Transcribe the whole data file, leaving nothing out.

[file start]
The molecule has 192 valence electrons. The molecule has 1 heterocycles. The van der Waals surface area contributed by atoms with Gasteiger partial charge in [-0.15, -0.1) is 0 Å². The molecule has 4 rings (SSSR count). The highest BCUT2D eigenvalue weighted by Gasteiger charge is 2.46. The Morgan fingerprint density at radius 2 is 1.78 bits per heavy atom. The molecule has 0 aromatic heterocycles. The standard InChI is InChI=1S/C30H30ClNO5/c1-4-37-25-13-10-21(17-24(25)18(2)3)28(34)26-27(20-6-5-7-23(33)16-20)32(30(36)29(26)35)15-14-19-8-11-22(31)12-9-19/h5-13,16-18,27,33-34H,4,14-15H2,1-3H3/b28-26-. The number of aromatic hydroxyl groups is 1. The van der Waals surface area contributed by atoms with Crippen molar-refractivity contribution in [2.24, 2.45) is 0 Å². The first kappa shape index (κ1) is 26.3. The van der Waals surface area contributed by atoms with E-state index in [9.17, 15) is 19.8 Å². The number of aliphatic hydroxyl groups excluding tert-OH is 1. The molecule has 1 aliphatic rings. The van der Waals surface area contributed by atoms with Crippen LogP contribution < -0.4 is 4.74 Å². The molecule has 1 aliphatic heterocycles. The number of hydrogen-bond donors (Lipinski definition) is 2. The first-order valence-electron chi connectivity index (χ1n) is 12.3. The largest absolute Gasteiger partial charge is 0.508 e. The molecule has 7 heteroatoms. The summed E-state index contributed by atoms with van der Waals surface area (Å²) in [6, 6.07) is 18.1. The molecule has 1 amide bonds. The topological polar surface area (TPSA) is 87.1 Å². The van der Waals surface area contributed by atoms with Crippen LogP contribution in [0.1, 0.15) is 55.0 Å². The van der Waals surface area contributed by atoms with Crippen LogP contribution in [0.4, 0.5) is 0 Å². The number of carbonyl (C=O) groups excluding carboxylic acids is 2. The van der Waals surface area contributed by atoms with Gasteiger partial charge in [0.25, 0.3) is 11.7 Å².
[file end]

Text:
The molecule has 192 valence electrons. The molecule has 1 heterocycles. The van der Waals surface area contributed by atoms with Gasteiger partial charge in [-0.15, -0.1) is 0 Å². The molecule has 4 rings (SSSR count). The highest BCUT2D eigenvalue weighted by Gasteiger charge is 2.46. The Morgan fingerprint density at radius 2 is 1.78 bits per heavy atom. The molecule has 0 aromatic heterocycles. The standard InChI is InChI=1S/C30H30ClNO5/c1-4-37-25-13-10-21(17-24(25)18(2)3)28(34)26-27(20-6-5-7-23(33)16-20)32(30(36)29(26)35)15-14-19-8-11-22(31)12-9-19/h5-13,16-18,27,33-34H,4,14-15H2,1-3H3/b28-26-. The number of aromatic hydroxyl groups is 1. The van der Waals surface area contributed by atoms with Crippen molar-refractivity contribution in [2.24, 2.45) is 0 Å². The first kappa shape index (κ1) is 26.3. The van der Waals surface area contributed by atoms with E-state index in [9.17, 15) is 19.8 Å². The number of aliphatic hydroxyl groups excluding tert-OH is 1. The molecule has 1 aliphatic rings. The van der Waals surface area contributed by atoms with Crippen LogP contribution < -0.4 is 4.74 Å². The molecule has 1 aliphatic heterocycles. The number of hydrogen-bond donors (Lipinski definition) is 2. The first-order valence-electron chi connectivity index (χ1n) is 12.3. The largest absolute Gasteiger partial charge is 0.508 e. The molecule has 7 heteroatoms. The summed E-state index contributed by atoms with van der Waals surface area (Å²) in [6, 6.07) is 18.1. The molecule has 1 amide bonds. The topological polar surface area (TPSA) is 87.1 Å². The van der Waals surface area contributed by atoms with Crippen LogP contribution in [0.1, 0.15) is 55.0 Å². The van der Waals surface area contributed by atoms with Crippen LogP contribution in [0.4, 0.5) is 0 Å². The number of carbonyl (C=O) groups excluding carboxylic acids is 2. The van der Waals surface area contributed by atoms with Gasteiger partial charge in [0.25, 0.3) is 11.7 Å².